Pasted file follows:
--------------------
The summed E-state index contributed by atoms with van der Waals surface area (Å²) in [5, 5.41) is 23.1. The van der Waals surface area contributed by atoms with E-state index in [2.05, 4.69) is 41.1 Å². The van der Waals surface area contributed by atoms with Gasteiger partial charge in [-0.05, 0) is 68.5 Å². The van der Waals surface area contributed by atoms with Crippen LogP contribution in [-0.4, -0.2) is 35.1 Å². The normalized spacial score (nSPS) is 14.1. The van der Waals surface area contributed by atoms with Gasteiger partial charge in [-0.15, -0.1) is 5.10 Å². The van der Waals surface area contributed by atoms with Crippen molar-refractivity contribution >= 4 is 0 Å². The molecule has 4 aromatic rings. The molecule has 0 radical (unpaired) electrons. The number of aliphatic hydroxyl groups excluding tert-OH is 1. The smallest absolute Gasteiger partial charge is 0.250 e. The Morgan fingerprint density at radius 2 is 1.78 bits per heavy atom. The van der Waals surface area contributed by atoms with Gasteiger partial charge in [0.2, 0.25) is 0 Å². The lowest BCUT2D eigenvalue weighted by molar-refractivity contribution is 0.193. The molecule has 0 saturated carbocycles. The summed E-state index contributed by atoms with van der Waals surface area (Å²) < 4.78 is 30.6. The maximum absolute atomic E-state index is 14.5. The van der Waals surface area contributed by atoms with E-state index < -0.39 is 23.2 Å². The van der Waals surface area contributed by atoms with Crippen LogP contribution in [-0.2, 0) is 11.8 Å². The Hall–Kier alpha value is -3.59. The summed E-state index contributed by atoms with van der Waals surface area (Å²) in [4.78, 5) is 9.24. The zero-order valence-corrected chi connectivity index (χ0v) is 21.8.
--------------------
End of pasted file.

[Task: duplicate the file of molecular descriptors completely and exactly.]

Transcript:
The summed E-state index contributed by atoms with van der Waals surface area (Å²) in [5, 5.41) is 23.1. The van der Waals surface area contributed by atoms with E-state index in [2.05, 4.69) is 41.1 Å². The van der Waals surface area contributed by atoms with Gasteiger partial charge in [-0.05, 0) is 68.5 Å². The van der Waals surface area contributed by atoms with Crippen LogP contribution in [-0.4, -0.2) is 35.1 Å². The normalized spacial score (nSPS) is 14.1. The van der Waals surface area contributed by atoms with Gasteiger partial charge in [-0.15, -0.1) is 5.10 Å². The van der Waals surface area contributed by atoms with Crippen molar-refractivity contribution >= 4 is 0 Å². The molecule has 4 aromatic rings. The molecule has 0 radical (unpaired) electrons. The number of aliphatic hydroxyl groups excluding tert-OH is 1. The smallest absolute Gasteiger partial charge is 0.250 e. The Morgan fingerprint density at radius 2 is 1.78 bits per heavy atom. The van der Waals surface area contributed by atoms with Gasteiger partial charge in [0.2, 0.25) is 0 Å². The lowest BCUT2D eigenvalue weighted by molar-refractivity contribution is 0.193. The molecule has 0 saturated carbocycles. The summed E-state index contributed by atoms with van der Waals surface area (Å²) < 4.78 is 30.6. The maximum absolute atomic E-state index is 14.5. The van der Waals surface area contributed by atoms with E-state index < -0.39 is 23.2 Å². The van der Waals surface area contributed by atoms with Crippen LogP contribution in [-0.2, 0) is 11.8 Å². The Hall–Kier alpha value is -3.59. The summed E-state index contributed by atoms with van der Waals surface area (Å²) in [4.78, 5) is 9.24. The zero-order valence-corrected chi connectivity index (χ0v) is 21.8.